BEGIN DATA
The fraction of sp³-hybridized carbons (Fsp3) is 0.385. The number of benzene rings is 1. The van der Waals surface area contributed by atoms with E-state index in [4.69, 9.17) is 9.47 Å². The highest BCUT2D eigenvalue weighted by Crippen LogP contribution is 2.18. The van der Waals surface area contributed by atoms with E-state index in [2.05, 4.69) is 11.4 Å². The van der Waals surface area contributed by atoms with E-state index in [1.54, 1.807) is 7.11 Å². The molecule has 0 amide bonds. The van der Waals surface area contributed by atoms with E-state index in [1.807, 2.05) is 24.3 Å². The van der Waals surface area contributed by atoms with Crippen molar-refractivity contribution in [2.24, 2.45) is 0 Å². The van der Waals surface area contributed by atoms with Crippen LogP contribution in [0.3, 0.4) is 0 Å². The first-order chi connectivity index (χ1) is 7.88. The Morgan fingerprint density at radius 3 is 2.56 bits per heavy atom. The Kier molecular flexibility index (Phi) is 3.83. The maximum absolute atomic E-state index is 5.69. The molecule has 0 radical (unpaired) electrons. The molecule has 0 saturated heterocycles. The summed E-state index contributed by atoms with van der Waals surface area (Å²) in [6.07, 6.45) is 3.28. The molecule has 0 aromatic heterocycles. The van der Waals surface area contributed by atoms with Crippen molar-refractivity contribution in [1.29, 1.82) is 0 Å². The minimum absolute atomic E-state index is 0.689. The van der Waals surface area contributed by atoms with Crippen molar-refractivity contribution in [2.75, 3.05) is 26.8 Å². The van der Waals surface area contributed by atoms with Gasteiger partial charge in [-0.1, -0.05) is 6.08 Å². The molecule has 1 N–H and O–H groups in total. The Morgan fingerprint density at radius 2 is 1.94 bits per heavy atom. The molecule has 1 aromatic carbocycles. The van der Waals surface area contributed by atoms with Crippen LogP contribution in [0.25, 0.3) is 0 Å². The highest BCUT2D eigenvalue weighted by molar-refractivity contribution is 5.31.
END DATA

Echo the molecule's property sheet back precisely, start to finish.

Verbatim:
The fraction of sp³-hybridized carbons (Fsp3) is 0.385. The number of benzene rings is 1. The van der Waals surface area contributed by atoms with E-state index in [4.69, 9.17) is 9.47 Å². The highest BCUT2D eigenvalue weighted by Crippen LogP contribution is 2.18. The van der Waals surface area contributed by atoms with E-state index in [2.05, 4.69) is 11.4 Å². The van der Waals surface area contributed by atoms with E-state index in [1.54, 1.807) is 7.11 Å². The molecule has 0 amide bonds. The van der Waals surface area contributed by atoms with E-state index in [1.807, 2.05) is 24.3 Å². The van der Waals surface area contributed by atoms with Crippen molar-refractivity contribution in [2.24, 2.45) is 0 Å². The van der Waals surface area contributed by atoms with Crippen LogP contribution in [0.3, 0.4) is 0 Å². The first-order chi connectivity index (χ1) is 7.88. The Morgan fingerprint density at radius 3 is 2.56 bits per heavy atom. The Kier molecular flexibility index (Phi) is 3.83. The maximum absolute atomic E-state index is 5.69. The molecule has 0 radical (unpaired) electrons. The molecule has 0 saturated heterocycles. The summed E-state index contributed by atoms with van der Waals surface area (Å²) in [6.07, 6.45) is 3.28. The molecule has 0 aromatic heterocycles. The van der Waals surface area contributed by atoms with Crippen molar-refractivity contribution in [1.29, 1.82) is 0 Å². The minimum absolute atomic E-state index is 0.689. The van der Waals surface area contributed by atoms with Crippen molar-refractivity contribution in [2.75, 3.05) is 26.8 Å². The van der Waals surface area contributed by atoms with Gasteiger partial charge in [-0.1, -0.05) is 6.08 Å². The molecule has 1 N–H and O–H groups in total. The Morgan fingerprint density at radius 2 is 1.94 bits per heavy atom. The molecule has 1 aromatic carbocycles. The van der Waals surface area contributed by atoms with Crippen LogP contribution in [0.25, 0.3) is 0 Å². The highest BCUT2D eigenvalue weighted by molar-refractivity contribution is 5.31.